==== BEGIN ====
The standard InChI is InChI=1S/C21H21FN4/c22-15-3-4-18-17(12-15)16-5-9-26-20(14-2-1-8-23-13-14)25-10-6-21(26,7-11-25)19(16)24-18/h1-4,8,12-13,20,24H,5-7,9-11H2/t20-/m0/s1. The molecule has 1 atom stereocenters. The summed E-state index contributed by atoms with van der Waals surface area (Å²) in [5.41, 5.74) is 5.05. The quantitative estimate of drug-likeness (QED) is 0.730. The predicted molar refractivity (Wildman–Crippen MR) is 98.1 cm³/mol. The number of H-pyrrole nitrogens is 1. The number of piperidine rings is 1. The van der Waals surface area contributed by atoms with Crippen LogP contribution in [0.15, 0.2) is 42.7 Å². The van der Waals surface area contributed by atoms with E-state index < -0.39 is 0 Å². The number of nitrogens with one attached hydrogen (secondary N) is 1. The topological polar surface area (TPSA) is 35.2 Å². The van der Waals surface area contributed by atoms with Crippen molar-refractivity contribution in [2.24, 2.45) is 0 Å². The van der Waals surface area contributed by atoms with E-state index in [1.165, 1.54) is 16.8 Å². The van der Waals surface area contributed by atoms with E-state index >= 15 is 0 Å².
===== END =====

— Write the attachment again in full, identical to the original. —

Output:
The standard InChI is InChI=1S/C21H21FN4/c22-15-3-4-18-17(12-15)16-5-9-26-20(14-2-1-8-23-13-14)25-10-6-21(26,7-11-25)19(16)24-18/h1-4,8,12-13,20,24H,5-7,9-11H2/t20-/m0/s1. The molecule has 1 atom stereocenters. The summed E-state index contributed by atoms with van der Waals surface area (Å²) in [5.41, 5.74) is 5.05. The quantitative estimate of drug-likeness (QED) is 0.730. The predicted molar refractivity (Wildman–Crippen MR) is 98.1 cm³/mol. The number of H-pyrrole nitrogens is 1. The number of piperidine rings is 1. The van der Waals surface area contributed by atoms with Crippen LogP contribution in [0.15, 0.2) is 42.7 Å². The van der Waals surface area contributed by atoms with E-state index < -0.39 is 0 Å². The number of nitrogens with one attached hydrogen (secondary N) is 1. The topological polar surface area (TPSA) is 35.2 Å². The van der Waals surface area contributed by atoms with Crippen molar-refractivity contribution in [2.24, 2.45) is 0 Å². The van der Waals surface area contributed by atoms with E-state index in [1.165, 1.54) is 16.8 Å². The van der Waals surface area contributed by atoms with E-state index >= 15 is 0 Å².